Tuesday, August 08, 2006

The Original Wham-O Brand Slip N Slide Summer

The summer of 1975 saw some changes & the Slip n Slide played an integral part in those changes...in my world.
My world was the open road of a seven year old living in central Florida. It consisted of bike rides many, many miles beyond the neighborhood boundaries set by mom, climbing trees & jumping roofs down the street, playing freeze tag & softball, skateboarding, the '57 Chevy, late nights and no television. And it was one of my favorite summers.
It was also the summer that we lived with no electricity and for a spell, no water in suburbia America.
By birth and by adoption, all 5 of us kids were blessed with our Mother & Father. When we came about, Dad was doing much better than average,personally and financially. Mom was the traditional stay-at-home mom (definitely NOT to be confused with todays soccer-type mom, no offense...but my stay-at-home mom liked to stay-at-home:)
As health problems besieged my two brothers for years, my father started having financial difficulties, then he lost his job. Things change. We moved into a smaller house, off of the lake...not even near a lake, where the land was flat and comparatively barren of trees, where the roads were wide & paved, where every house looked alike and you never got to meet all your neighbors. Those were the things I noticed.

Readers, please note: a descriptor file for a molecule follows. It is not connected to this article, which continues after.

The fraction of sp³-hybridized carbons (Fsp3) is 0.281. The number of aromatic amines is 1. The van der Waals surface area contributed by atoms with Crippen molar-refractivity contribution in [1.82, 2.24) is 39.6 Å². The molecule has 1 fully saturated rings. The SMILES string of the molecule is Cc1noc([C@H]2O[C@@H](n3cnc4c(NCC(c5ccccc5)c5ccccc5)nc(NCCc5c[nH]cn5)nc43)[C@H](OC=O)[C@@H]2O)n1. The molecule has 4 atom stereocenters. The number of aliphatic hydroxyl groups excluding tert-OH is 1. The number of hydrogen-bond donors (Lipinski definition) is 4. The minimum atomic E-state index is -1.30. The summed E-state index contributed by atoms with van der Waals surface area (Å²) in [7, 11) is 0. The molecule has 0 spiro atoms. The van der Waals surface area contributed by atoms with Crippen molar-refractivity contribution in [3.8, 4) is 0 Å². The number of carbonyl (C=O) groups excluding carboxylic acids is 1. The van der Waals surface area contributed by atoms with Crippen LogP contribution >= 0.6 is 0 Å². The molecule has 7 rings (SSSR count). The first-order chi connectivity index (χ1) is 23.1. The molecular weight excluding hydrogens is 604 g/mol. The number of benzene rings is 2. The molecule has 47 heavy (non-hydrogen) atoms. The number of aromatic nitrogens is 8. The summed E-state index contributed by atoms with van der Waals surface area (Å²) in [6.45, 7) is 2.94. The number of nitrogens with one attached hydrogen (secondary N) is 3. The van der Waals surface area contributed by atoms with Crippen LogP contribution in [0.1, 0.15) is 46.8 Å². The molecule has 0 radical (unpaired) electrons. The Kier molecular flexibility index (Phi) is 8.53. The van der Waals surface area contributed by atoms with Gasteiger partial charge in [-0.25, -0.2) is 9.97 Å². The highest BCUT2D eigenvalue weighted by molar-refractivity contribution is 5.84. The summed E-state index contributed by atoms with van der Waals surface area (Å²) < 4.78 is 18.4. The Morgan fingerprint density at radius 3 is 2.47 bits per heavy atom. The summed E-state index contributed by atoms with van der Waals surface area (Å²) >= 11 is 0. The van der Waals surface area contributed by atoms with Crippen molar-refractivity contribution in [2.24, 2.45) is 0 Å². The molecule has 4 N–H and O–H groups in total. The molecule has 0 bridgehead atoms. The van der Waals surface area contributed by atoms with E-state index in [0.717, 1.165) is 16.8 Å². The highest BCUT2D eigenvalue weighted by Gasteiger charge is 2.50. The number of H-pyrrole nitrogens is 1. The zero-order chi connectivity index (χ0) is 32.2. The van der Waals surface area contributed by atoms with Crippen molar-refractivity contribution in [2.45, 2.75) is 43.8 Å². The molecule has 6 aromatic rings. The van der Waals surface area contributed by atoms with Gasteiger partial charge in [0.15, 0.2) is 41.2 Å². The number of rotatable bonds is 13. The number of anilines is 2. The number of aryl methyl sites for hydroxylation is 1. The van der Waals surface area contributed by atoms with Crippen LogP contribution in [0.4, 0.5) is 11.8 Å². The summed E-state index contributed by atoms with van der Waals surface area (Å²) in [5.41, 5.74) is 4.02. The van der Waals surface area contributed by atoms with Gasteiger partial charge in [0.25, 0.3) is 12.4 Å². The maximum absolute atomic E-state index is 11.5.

I was seven and although things were changing, life was still all good.
A few weeks into summer vacation from school, we had our power shut off. After a few days, a few phonecalls (and probably some payments) the power came back on. About a week later, the power was shut off again. This time it stayed off for a couple months.
A family of 7, living in a 3/2 cinderblock house in central florida in the summertime with no electricity... Things could have been a lot worse ... in my world.
First of all, there was no TV. That was awesome. I'd never really liked it . I didn't like how it made people act ... sluggish, loafing, unmotivated and unmotivating. TV just made folks boring to be around... in my world.
So instead of turning on the boob tube after supper, we got busy.We talked & laughed, we played games of charades & cards, we made up games...but mainly, I remember all the stories shared. After dark and by candle-light inside or moonlight out, everyone had stories. Some were truths and some were tall-tales, but they all were insightful in my world. Or at least, they were entertaining. All the neighborhood kids migrated to the house...like moths to the light. Except, our light was provided by candles, the moon and our souls.
My older sisters and their friends would tell ghost stories & stories of 'I can remember once ....'. Mom would join in. She kept us on track...she'd start up games, share stories of her experiences & of her imagination, while Dad cooked supper on the Hibatchi. I loved these times. Sometimes, late at night Mom would do magic tricks to move us further from the scary stories and closer to the peace of mind that would allow eventual sleep.
Dad would usually make cornbread with supper and pancakes with breakfast. He would use the largest & deepest iron skillet we had & he flipped only once. His little flips would send the flapstack spinning 2-3 times, his big ones triple, over and over...but he unfailingly caught it right side up every time. It was an amazing skill & it greatly entertained me.
Things were pretty good, in my world.